Carnage in Rwanda

June 16, 1994|By Colin Campbell

AMERICAN officials now say "bureaucracy" is to blame for delays in helping Rwanda.

Of course, bureaucracy is everywhere; but the gray lament is a cop-out in this case. It diverts attention from the Clinton policy of avoiding a faraway case of genocide.

Consider the 50 American armored personnel carriers the United Nations asked for weeks ago. A small U.N. force needs the vehicles before it enters Rwanda, but they still aren't available. U.S. officials say U.N. and Pentagon red tape has held them up.

That's the latest reason -- after Washington dropped its opposition to dispatching a U.N. force at all -- why the U.N.'s African troops haven't yet gone to Rwanda.

Let's back up a bit. Two years ago, before Rwanda went crazy, U.N. Secretary-General Boutros Boutros-Ghali urged that the United Nations earmark certain national military units so the United Nations could draft them in a small-scale emergency. There might be infantry from Ghana, a field hospital from Sweden, transport from the United States -- all voluntary.

Since the more radical idea of providing the United Nations with a permanent foreign legion of highly trained soldiers hasn't attracted much support (even after Sir Brian Urquhart's eloquent pleas for such a force), the idea of prearranged borrowings seemed a reasonable alternative.

The plan isn't perfect. Some powerful American experts feel U.N. bureaucrats aren't dependable, that Americans could get dragged into misadventures, that the U.N. force would cost too much.

But something was needed to let the United Nations act faster. Even Washington agreed with that. And so the U.N. Secretariat began earmarking military contributions.

Washington, however, refused to participate, and this fact is worth remembering as Clinton officials sigh over U.N. and Pentagon "red tape" and the lack of "mechanisms" for responding fast to international tragedies.

It's true that the Pentagon has wrapped the administration's promise of vehicles in red tape. Last Thursday's New York Times reported that the Pentagon wanted to send wheeled vehicles instead of tracked vehicles. It wanted to sell the vehicles, not lease them. It haggled over how much the United Nations should pay for the vehicles. It won't let the vehicles leave Germany until there's a signed lease.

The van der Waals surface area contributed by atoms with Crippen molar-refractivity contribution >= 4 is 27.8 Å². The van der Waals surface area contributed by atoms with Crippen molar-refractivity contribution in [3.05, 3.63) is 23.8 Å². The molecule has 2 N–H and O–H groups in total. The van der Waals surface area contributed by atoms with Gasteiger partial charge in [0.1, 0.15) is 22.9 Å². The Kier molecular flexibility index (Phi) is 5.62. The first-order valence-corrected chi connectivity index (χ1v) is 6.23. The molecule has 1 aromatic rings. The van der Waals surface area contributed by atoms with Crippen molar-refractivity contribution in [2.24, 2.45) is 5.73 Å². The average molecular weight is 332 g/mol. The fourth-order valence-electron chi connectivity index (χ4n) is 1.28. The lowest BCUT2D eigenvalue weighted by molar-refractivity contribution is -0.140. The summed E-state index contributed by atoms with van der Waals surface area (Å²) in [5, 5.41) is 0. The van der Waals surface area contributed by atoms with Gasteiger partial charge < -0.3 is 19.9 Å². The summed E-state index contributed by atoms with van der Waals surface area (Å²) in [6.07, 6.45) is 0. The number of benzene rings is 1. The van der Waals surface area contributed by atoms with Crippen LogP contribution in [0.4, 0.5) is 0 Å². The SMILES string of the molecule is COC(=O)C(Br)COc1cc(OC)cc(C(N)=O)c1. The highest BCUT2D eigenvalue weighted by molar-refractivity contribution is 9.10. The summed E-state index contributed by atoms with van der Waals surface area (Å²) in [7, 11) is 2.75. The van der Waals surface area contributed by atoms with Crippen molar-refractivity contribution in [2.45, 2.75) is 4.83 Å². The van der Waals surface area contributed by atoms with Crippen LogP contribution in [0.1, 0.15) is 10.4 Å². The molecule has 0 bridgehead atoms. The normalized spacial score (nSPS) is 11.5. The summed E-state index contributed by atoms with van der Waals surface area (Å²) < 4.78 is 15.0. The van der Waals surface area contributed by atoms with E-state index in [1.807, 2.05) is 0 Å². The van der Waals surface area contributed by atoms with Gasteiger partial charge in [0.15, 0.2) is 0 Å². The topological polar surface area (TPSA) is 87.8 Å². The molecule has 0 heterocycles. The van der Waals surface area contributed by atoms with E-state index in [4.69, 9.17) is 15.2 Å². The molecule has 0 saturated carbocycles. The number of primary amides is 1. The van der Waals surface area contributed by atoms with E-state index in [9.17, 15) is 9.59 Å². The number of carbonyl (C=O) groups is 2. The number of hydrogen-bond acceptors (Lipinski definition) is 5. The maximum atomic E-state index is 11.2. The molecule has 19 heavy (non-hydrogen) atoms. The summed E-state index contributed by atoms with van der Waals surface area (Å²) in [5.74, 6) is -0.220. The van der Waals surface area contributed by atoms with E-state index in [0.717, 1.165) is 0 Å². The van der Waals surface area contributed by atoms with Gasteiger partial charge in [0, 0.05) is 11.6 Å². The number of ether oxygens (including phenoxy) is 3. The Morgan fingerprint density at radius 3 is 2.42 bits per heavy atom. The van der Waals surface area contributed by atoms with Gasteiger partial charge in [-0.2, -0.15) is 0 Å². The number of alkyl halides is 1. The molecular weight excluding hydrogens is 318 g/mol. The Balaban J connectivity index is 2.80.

Yet these are exactly the kinds of delays that could have been avoided if the United States had participated in the United Nation's earmarking arrangements or come up with an alternative that could cope fast with disasters. The delays aren't fundamentally bureaucratic -- they're administration policy.

The slaughter in Rwanda has continued for two months. Children have been hacked and clubbed to death for being Tutsis, Rwanda's minority. Hundreds of thousands of people have died. As many as two million are refugees.

The Clinton administration declines to call the murders "genocide" and says the figure of two million refugees is impossible to confirm and probably exaggerated.

There's a pattern here. The Clinton administration does not want to get involved. It doesn't want another U.N. force. It doesn't want to spend more money. It refuses to lead the way toward a workable alternative -- and I assume it hopes Rwanda won't become another foreign policy failure.

This behavior reminds me of Washington's handling of the war-caused famine in Sudan in 1988. That time, the Reagan administration refused to call genocide genocide. It also avoided giving the tragedy the critical attention that Reagan himself gave Ethiopia. It also said it was doing all it possibly could.

Part of the tragedy then, the Reagan crowd said, was U.N. and Sudanese "bureaucracy."

The line was rubbish then, and it's rubbish now.

Colin Campbell is a columnist for the Atlanta Journal-Constitution.

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